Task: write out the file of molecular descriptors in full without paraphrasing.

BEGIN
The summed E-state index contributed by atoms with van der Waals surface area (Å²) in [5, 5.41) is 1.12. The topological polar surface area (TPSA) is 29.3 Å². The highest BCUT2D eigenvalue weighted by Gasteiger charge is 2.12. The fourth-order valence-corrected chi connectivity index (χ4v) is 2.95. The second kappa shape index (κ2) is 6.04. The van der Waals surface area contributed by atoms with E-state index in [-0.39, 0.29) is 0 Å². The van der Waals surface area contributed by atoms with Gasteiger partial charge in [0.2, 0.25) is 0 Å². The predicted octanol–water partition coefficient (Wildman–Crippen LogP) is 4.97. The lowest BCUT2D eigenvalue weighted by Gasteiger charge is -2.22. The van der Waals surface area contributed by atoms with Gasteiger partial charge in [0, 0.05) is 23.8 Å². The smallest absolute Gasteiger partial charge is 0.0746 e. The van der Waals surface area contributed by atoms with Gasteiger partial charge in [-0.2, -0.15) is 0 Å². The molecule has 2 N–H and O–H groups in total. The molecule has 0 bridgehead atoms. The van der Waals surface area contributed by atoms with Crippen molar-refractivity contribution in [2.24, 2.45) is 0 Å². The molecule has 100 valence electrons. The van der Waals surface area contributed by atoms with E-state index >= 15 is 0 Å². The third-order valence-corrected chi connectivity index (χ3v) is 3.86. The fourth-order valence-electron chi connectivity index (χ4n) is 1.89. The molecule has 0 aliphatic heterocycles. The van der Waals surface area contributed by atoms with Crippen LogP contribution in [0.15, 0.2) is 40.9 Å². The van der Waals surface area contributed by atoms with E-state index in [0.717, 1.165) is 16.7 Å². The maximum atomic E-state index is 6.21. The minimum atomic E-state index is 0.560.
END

The summed E-state index contributed by atoms with van der Waals surface area (Å²) in [5, 5.41) is 1.12. The topological polar surface area (TPSA) is 29.3 Å². The highest BCUT2D eigenvalue weighted by Gasteiger charge is 2.12. The fourth-order valence-corrected chi connectivity index (χ4v) is 2.95. The second kappa shape index (κ2) is 6.04. The van der Waals surface area contributed by atoms with E-state index in [-0.39, 0.29) is 0 Å². The van der Waals surface area contributed by atoms with Gasteiger partial charge in [0.2, 0.25) is 0 Å². The predicted octanol–water partition coefficient (Wildman–Crippen LogP) is 4.97. The lowest BCUT2D eigenvalue weighted by Gasteiger charge is -2.22. The van der Waals surface area contributed by atoms with Gasteiger partial charge in [0, 0.05) is 23.8 Å². The smallest absolute Gasteiger partial charge is 0.0746 e. The van der Waals surface area contributed by atoms with Gasteiger partial charge in [-0.2, -0.15) is 0 Å². The molecule has 2 N–H and O–H groups in total. The molecule has 0 bridgehead atoms. The van der Waals surface area contributed by atoms with Crippen molar-refractivity contribution in [2.24, 2.45) is 0 Å². The molecule has 100 valence electrons. The van der Waals surface area contributed by atoms with E-state index >= 15 is 0 Å². The third-order valence-corrected chi connectivity index (χ3v) is 3.86. The fourth-order valence-electron chi connectivity index (χ4n) is 1.89. The molecule has 0 aliphatic heterocycles. The van der Waals surface area contributed by atoms with Crippen LogP contribution in [0.15, 0.2) is 40.9 Å². The van der Waals surface area contributed by atoms with E-state index in [0.717, 1.165) is 16.7 Å². The maximum atomic E-state index is 6.21. The minimum atomic E-state index is 0.560.